BACKGROUND: As well as being inducible by haem, haemoxygenase -1 (HO-1) is also induced by interleukin-10 and an anti-inflammatory prostaglandin, 15d PGJ(2), the carbon monoxide thus produced mediating the anti-inflammatory effects of these molecules. The cellular distribution of HO-1, by immunohistochemistry, in brain, lung and liver in fatal falciparum malaria, and in sepsis, is reported. METHODS: Wax sections were stained, at a 1:1000 dilution of primary antibody, for HO-1 in tissues collected during paediatric autopsies in Blantyre, Malawi. These comprised 37 acutely ill comatose patients, 32 of whom were diagnosed clinically as cerebral malaria and the other 5 as bacterial diseases with coma. Another 3 died unexpectedly from an alert state. Other control tissues were from Australian adults. RESULTS: Apart from its presence in splenic red pulp macrophages and microhaemorrhages, staining for HO-1 was confined to intravascular monocytes and certain tissue macrophages. Of the 32 clinically diagnosed cerebral malaria cases, 11 (category A) cases had negligible histological change in the brain and absence of or scanty intravascular sequestration of parasitized erythrocytes. Of these 11 cases, eight proved at autopsy to have other pathological changes as well, and none of these eight showed HO-1 staining within the brain apart from isolated moderate staining in one case. Two of the three without another pathological diagnosis showed moderate staining of scattered monocytes in brain vessels. Six of these 11 (category A) cases exhibited strong lung staining, and the Kupffer cells of nine of them were intensely stained. Of the seven (category B) cases with no histological changes in the brain, but appreciable sequestered parasitised erythrocytes present, one was without staining, and the other six showed strongly staining, rare or scattered monocytes in cerebral vessels. All six lung sections not obscured by neutrophils showed strong staining of monocytes and alveolar macrophages, and all six available liver sections showed moderate or strong staining of Kupffer cells. Of the 14 (category C) cases, in which brains showed micro-haemorrhages and intravascular mononuclear cell accumulations, plus sequestered parasitised erythrocytes, all exhibited strong monocyte HO-1 staining in cells forming accumulations and scattered singly within cerebral blood vessels. Eleven of the available and readable 13 lung sections showed strongly staining monocytes and alveolar macrophages, and one stained moderately. All of the 14 livers had strongly stained Kupffer cells. Of five cases of comatose culture-defined bacterial infection, three showed a scattering of stained monocytes in vessels within the brain parenchyma, three had stained cells in lung sections, and all five demonstrated moderately or strongly staining Kupffer cells. Brain sections from all three African controls, lung sections from two of them, and liver from one, showed no staining for HO-1, and other control lung and liver sections showed few, palely stained cells only. Australian-origin adult brains exhibited no staining, whether the patients had died from coronary artery disease or from non-infectious, non-cerebral conditions CONCLUSIONS: Clinically diagnosed 'cerebral malaria' in children includes some cases in whom malaria is not the only diagnosis with the hindsight afforded by autopsy. In these patients there is widespread systemic inflammation, judged by HO-1 induction, at the time of death, but minimal intracerebral inflammation. In other cases with no pathological diagnosis except malaria, there is evidence of widespread inflammatory responses both in the brain and in other major organs. The relative contributions of intracerebral and systemic host inflammatory responses in the pathogenesis of coma and death in malaria deserve further investigation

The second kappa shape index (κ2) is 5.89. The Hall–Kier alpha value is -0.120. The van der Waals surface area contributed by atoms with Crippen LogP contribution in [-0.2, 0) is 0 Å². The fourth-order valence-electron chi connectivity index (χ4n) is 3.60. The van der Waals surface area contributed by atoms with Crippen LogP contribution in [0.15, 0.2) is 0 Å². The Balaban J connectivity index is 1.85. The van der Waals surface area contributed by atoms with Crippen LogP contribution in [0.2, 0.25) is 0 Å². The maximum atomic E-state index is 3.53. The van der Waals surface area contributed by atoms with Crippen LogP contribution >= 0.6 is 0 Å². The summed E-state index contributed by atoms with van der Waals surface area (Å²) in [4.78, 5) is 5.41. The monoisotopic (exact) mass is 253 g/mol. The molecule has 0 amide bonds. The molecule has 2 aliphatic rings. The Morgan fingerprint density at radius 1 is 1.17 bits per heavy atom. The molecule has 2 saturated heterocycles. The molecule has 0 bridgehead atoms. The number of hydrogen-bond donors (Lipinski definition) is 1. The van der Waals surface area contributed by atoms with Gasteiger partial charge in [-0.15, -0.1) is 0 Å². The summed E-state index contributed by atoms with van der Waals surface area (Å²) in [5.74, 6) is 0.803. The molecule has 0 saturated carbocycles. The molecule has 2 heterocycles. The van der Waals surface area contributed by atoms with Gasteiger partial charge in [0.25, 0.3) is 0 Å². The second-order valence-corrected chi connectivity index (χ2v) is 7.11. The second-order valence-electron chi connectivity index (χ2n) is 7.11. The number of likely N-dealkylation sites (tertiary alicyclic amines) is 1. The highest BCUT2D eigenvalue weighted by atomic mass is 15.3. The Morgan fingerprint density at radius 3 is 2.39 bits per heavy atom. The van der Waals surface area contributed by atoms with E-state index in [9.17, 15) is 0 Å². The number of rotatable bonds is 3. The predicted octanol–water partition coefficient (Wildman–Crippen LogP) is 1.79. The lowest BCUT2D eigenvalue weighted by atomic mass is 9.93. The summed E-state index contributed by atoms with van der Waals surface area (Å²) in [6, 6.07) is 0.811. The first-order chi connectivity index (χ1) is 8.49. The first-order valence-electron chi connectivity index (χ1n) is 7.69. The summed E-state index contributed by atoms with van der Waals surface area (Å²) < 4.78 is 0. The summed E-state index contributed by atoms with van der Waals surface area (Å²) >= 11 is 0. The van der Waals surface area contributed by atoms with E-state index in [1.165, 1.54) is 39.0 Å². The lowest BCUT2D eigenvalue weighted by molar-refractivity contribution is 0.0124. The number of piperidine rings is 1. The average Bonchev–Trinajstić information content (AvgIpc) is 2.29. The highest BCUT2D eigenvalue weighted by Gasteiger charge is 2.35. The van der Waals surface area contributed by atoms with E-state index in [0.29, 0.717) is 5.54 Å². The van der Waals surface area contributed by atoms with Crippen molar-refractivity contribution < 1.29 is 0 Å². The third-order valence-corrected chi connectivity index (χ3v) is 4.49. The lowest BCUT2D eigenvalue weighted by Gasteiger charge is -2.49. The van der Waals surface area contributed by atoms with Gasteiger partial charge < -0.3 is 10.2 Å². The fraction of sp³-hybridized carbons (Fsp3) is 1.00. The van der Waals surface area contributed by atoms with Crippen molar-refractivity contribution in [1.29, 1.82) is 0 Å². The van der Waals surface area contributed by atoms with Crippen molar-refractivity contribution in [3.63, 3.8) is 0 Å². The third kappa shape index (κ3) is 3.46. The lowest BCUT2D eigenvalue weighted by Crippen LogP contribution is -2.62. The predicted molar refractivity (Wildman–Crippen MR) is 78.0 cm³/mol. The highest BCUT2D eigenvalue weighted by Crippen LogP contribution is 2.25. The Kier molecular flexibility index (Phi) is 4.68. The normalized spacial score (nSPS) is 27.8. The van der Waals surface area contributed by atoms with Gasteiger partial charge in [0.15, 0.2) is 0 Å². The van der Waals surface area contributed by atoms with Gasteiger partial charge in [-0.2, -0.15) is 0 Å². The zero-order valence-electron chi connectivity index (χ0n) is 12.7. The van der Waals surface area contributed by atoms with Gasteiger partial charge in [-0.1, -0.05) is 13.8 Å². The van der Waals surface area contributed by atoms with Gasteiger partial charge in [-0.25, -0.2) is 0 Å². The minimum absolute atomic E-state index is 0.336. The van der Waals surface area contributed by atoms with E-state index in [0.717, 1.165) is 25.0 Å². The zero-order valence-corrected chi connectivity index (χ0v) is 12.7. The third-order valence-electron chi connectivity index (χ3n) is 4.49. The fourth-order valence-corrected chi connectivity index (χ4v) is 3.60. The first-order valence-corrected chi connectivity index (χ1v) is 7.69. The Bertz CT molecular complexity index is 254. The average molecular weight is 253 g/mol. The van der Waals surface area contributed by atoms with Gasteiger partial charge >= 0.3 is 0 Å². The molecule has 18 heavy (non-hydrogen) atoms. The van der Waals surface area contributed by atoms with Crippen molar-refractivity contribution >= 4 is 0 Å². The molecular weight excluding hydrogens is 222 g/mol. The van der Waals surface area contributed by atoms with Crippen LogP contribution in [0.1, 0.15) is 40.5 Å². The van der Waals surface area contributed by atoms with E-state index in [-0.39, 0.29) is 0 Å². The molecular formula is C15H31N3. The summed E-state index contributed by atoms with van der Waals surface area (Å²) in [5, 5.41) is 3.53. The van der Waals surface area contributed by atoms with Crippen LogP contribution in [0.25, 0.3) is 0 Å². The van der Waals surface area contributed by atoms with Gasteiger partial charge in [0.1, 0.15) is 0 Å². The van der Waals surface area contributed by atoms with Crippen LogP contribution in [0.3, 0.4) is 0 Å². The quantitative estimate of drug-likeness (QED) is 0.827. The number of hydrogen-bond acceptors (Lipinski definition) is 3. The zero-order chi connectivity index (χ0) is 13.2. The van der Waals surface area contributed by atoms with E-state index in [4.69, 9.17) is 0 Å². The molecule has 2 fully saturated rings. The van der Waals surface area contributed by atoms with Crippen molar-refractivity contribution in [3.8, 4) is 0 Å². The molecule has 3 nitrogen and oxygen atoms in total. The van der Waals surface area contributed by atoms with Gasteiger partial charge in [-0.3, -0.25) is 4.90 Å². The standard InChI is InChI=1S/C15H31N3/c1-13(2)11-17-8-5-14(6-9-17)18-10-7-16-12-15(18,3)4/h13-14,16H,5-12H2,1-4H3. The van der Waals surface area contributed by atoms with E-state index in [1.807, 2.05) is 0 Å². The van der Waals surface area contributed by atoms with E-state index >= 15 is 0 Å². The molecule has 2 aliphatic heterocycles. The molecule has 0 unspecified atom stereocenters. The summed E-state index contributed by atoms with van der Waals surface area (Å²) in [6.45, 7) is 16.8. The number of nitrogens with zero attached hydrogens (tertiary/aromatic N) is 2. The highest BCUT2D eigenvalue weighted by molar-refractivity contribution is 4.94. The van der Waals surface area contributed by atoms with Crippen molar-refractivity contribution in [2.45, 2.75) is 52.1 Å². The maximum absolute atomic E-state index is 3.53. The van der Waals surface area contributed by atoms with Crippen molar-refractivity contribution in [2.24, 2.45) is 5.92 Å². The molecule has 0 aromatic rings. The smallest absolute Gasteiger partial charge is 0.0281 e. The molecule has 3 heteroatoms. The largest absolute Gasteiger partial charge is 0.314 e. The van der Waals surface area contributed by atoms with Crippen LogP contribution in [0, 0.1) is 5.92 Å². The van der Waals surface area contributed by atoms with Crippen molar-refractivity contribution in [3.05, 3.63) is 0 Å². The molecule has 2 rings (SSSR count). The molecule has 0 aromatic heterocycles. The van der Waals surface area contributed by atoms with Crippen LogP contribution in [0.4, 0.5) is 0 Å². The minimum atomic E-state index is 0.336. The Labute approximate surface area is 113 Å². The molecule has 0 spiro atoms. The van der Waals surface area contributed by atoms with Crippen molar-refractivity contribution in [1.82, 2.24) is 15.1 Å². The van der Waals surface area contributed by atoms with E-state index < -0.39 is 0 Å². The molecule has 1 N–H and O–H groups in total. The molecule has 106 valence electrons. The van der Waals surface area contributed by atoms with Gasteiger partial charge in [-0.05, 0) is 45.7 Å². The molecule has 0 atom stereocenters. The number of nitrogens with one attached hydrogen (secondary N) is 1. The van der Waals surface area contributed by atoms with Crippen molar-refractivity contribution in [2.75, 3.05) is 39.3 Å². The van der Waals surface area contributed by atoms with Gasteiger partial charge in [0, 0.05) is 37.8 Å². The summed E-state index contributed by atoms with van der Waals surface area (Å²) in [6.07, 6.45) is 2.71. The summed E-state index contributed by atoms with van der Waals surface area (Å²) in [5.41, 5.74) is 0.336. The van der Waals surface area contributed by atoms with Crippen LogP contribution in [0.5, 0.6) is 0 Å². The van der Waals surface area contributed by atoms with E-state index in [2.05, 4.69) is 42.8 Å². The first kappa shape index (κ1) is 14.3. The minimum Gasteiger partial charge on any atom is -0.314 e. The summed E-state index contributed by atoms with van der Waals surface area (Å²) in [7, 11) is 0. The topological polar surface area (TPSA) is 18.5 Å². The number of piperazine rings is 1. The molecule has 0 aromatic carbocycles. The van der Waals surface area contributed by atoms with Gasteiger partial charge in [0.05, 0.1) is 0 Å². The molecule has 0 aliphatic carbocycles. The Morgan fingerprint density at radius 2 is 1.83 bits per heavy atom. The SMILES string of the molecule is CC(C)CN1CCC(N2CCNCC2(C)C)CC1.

corecore